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When Should You Begin Investing?

In performing my research online, I realized that many people were asking the question, “When should I begin investing?” They want to be responsible and begin investing for their future, but they do not know if they are in the correct financial position to get started.

A few months after Dar and I got married, we were blessed with dual incomes. Since I had spent most of my life having very little extra cash, I was extremely excited! At first, we started purchasing the necessities that we had put off for a long time. For example, we purchased a dining room table set (I never knew that a table would make Dar so excited, but I suppose she was getting a little sick of our meals on the floor…). But, after we took care of the necessities, we were a little uncertain of what to do with the rest of the cash. We thought about getting a decent television (our TV is currently a 15 inch I believe, and yes, we only have one) or maybe a piano (we both love music), but these weren’t really things that we needed. With my background in finance, I decided that we should invest our savings in the stock market. So, we created an account with E*TRADE and purchased a few stocks.

As you might have guessed, while we were investing in the stock market, we still had student loans that were burdening us at 6.8% interest each month. Even though I often gain capital in the stock market, I now consider this decision a foolish one. Even if I had a yearly gain of 6.8% on my earnings (which is a decent return in today’s economy), I would only break even compared to the interest I was charged on the student loan. That is the best case scenario! The more common occurrence happens to be the worst-case scenario; losing money from the loan interest and losing money in the stock market. If I had been involved with the Dave Ramsey series back then, I would have understood that if I put my extra money into paying off the student loan, I would have a guaranteed 6.8% return on my investment.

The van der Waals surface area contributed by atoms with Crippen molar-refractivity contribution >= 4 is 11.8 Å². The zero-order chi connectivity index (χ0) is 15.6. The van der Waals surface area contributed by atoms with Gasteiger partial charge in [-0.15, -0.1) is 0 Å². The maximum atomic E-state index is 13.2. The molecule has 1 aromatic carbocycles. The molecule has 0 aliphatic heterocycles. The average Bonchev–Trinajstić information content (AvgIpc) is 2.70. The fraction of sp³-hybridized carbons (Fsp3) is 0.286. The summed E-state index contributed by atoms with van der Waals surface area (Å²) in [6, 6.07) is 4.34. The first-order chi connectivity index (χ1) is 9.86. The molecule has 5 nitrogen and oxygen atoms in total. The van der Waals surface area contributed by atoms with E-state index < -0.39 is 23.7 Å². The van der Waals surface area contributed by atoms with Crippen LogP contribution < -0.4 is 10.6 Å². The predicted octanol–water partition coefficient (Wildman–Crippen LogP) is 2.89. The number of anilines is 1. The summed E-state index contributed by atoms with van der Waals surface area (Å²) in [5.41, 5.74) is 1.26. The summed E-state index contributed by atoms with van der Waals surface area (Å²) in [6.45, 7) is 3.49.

You’ll be happy to know that Dar and I wised up and took our money out of the stock market and applied it directly toward our debt.

Make sure you get these steps out of the way before you even think about investing (referenced from Dave Ramsey’s 7-baby steps to financial freedom):

  • Create an emergency fund of $1,000
  • Pay off all debts except the mortgage
  • Save 3-6 months worth of expenses for a full emergency fund


If you follow these steps, understand that it might be a while before you begin investing. It honestly tears me up inside. I LOVE investing, but I now realize that if I am not debt free, the interest paid will only cancel out the capital gains. So, let’s get out of debt in a hurry so that we can invest for our future!

Investing Money


My name is Derek, and I have my Bachelors Degree in Finance from Grand Valley State University. After graduation, I was not able to find a job that fully utilized my degree, but I still had a passion for Finance! So, I decided to focus my passion in the stock market. I studied Cash Flows, Balance Sheets, and Income Statements, put some money into the market and saw a good return on my investment. As satisfying as this was, I still felt that something was missing. I have a passion for Finance, but I also have a passion for people. If you have a willingness to learn, I will continue to teach.

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